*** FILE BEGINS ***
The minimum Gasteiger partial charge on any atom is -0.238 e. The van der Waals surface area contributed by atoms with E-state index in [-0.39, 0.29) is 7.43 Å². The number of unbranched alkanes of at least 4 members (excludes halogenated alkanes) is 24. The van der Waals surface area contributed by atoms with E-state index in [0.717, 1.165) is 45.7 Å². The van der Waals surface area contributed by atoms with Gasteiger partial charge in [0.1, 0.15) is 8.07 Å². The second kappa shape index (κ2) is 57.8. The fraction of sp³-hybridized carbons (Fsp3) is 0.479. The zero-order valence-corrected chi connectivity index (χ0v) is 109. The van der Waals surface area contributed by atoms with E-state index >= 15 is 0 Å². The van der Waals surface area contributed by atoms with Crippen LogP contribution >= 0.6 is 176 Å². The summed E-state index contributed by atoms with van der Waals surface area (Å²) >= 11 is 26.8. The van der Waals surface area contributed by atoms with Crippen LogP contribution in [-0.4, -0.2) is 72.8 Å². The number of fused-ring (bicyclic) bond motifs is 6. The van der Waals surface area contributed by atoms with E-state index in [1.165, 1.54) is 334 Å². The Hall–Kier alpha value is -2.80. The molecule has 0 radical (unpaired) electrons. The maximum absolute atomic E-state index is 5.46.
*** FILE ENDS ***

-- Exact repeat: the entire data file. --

The minimum Gasteiger partial charge on any atom is -0.238 e. The van der Waals surface area contributed by atoms with E-state index in [-0.39, 0.29) is 7.43 Å². The number of unbranched alkanes of at least 4 members (excludes halogenated alkanes) is 24. The van der Waals surface area contributed by atoms with E-state index in [0.717, 1.165) is 45.7 Å². The van der Waals surface area contributed by atoms with Gasteiger partial charge in [0.1, 0.15) is 8.07 Å². The second kappa shape index (κ2) is 57.8. The fraction of sp³-hybridized carbons (Fsp3) is 0.479. The zero-order valence-corrected chi connectivity index (χ0v) is 109. The van der Waals surface area contributed by atoms with E-state index >= 15 is 0 Å². The van der Waals surface area contributed by atoms with Crippen LogP contribution >= 0.6 is 176 Å². The summed E-state index contributed by atoms with van der Waals surface area (Å²) >= 11 is 26.8. The van der Waals surface area contributed by atoms with Crippen LogP contribution in [-0.4, -0.2) is 72.8 Å². The number of fused-ring (bicyclic) bond motifs is 6. The van der Waals surface area contributed by atoms with E-state index in [1.165, 1.54) is 334 Å². The Hall–Kier alpha value is -2.80. The molecule has 0 radical (unpaired) electrons. The maximum absolute atomic E-state index is 5.46.